We look back over our most read stories from the first three months of the year to revisit the topics your reading habits revealed as key drivers in the maritime industry in Q1 2020
As with other trade-focussed shipping sectors, coronavirus has weighed heavily on container shipping in the first months of 2020. Locations of containers and other essential equipment have posed problems for the trade and several companies have stepped up to offer free digital tools to assist operators and owners in overcoming the various challenges shipping is facing as the virus continues its worldwide spread. But, while coronavirus dominates much of the news cycle, readers continue to seek out information on innovations within the container shipping sector, notably Maersk’s battery retrofit pilot programme and CMA CGM’s series of LNG-powered newbuilding vessels with integral bunker tanks. Also of note are funding plans throughout Asia for container ports and terminals.
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1. How Maersk will benefit from battery retrofit
Maersk’s battery pilot programme on a box ship will allow the ship operator to weigh up benefits versus retrofit costs – and could lead to it implementing the project learnings to other assets including terminals. In Q2 2020 a containerised 600-kWh marine battery system will be installed in a trial on board Maersk Cape Town to improve vessel performance and reliability while reducing CO2 emissions.
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At the start of the Covid-19 pandemic, the UK was one of the first nations to recognise that commercial vessels and seafarers play a vital role in maintaining the overseas portion of any logistical supply chain. The problem for ship operators is that the regulations being imposed on ships is constantly changing. Maritime logistics and ships agency Wilhelmsen has produced the COVID-19 Global Port Restrictions Map. This map, which is being updated three times a day during the pandemic, shows the restrictions being imposed globally on vessels and crew. It is one example of a number of digital tools helping ship owners and operators to continue to operate during the pandemic.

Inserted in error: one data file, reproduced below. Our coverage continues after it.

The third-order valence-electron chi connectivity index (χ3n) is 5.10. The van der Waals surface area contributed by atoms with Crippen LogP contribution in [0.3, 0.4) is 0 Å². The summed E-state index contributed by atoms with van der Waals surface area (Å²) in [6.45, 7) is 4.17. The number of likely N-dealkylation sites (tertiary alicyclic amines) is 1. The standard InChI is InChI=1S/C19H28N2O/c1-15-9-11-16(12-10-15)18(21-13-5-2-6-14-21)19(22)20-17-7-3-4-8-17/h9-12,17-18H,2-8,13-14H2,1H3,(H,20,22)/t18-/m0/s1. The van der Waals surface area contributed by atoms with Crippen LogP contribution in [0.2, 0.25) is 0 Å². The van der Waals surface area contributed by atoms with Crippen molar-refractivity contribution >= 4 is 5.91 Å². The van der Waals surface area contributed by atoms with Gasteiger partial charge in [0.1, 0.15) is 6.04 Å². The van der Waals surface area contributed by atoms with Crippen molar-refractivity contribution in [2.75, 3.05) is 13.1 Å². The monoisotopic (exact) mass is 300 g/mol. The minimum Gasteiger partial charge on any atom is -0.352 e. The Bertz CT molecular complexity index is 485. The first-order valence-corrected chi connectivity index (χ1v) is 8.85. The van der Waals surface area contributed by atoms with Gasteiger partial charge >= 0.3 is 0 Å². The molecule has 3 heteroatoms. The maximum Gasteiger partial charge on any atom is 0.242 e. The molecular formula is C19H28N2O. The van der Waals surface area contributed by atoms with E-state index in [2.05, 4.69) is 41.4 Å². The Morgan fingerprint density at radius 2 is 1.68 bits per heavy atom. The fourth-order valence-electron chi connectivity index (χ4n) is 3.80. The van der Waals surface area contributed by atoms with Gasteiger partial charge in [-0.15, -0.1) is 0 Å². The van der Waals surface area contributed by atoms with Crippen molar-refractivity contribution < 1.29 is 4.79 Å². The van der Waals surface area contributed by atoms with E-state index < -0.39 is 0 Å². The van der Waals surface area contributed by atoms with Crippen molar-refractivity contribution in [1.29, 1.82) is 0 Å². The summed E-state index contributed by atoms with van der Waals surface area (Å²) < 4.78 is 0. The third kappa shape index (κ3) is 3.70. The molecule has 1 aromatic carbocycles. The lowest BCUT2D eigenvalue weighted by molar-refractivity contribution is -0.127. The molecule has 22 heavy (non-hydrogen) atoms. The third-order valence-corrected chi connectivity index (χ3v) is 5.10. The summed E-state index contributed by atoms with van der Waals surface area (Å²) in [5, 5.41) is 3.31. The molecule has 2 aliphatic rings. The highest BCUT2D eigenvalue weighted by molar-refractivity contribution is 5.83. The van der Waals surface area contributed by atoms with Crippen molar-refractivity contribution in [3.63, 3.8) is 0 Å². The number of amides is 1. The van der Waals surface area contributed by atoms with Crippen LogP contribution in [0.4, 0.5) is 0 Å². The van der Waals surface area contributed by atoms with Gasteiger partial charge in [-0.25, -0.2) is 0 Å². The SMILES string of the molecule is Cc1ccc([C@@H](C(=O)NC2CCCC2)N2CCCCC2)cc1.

Equipment imbalances and empty container repositioning is a problem that costs the shipping industry US$20Bn annually, but due to the Coronavirus it “got even worse for most carriers or NVOs (non-vessel operating carriers)”, according to Container xChange, the company behind the Container Availability Index (CAx).
4. Major port developments accelerate in Asia
Governments throughout Asia are helping to fund new ports and terminals for container cargoes and building logistics hubs. China, South Korea, Singapore, the Philippines and Indonesia will all invest heavily in port infrastructure to boost terminal facilities for container ship operators.
In September 2019, when CMA CGM’s Jacques Saade, one of the largest container ships built so far, rolled out of Shanghai Jiangnan-Changxing Shipyard, it boasted not only new navigation and environmentally friendly features but also several trend-setting technological choices in container ship LNG propulsion. CMA CGM Jacques Saade and eight future sister ships feature integrated membrane tanks. These new vessels will join the Group’s fleet in 2020 on the French Asia Line (Asia-Northern Europe) and will be registered with the French International Register, confirming the Group’s commitment to operate under the French flag.